What was your initial goal as CMO?
Ultimately, the goal was to be a coveted brand appealing to the next generation, so we needed a communications strategy that could live globally and across all touch points. It was about moving the perception of the company from that of being a great shoemaker and vendor to an international and desired name in the luxury retail marketplace. When I came on, Stuart Weitzman had a history of quality products with functionality and craftsmanship so he had a unique story, but at that point he wasn’t a brand that had bragging rights. Stuart Weitzman, the man and the brand, was known as a shoemaker and a wholesale vendor. As a starting point, that was really great, because he was commercially successful and profitable. There was opportunity to elevate the brand image and how people perceive the brand.
How did you manage to infuse the brand with a younger, trendier appeal?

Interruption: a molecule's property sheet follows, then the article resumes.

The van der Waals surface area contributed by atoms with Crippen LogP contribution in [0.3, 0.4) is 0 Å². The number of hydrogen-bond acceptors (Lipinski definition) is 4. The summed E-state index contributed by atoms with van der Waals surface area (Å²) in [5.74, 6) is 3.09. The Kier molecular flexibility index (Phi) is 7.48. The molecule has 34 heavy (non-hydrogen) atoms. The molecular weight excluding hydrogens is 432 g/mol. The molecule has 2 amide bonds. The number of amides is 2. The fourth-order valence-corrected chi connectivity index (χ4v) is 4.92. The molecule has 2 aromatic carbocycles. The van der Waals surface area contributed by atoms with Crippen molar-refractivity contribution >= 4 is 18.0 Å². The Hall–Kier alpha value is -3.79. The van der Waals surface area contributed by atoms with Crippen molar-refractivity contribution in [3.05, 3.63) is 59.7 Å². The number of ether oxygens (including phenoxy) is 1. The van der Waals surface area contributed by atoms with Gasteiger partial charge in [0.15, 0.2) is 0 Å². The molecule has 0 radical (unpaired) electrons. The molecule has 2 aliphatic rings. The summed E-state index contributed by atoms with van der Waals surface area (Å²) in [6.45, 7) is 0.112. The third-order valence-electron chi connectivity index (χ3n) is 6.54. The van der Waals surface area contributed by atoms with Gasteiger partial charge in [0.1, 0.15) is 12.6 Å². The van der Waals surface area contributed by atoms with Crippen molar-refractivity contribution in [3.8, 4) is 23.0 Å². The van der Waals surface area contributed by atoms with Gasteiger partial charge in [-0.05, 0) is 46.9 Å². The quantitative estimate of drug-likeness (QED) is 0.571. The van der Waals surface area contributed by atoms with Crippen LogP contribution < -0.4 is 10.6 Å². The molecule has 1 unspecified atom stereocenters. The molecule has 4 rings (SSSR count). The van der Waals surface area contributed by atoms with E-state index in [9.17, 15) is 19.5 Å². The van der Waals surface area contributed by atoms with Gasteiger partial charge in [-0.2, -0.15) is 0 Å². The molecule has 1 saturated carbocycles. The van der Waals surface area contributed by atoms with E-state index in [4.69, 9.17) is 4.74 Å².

In terms of the marketplace, we live in a white space. We like to call it entry price point to luxury. What Stuart has done so brilliantly is to combine function and fashion. It goes back to our core DNA. The shoe, in Stuart’s opinion, must feel as good as it looks and look as good as it feels. There are very few people who can do this, and Stuart is brilliant this way. He literally touches every single style that we produce. Ultimately, our goal is to make every woman smile, and you won’t be smiling if your feet hurt.
Why did you bring in Mario Testino to work on the campaign?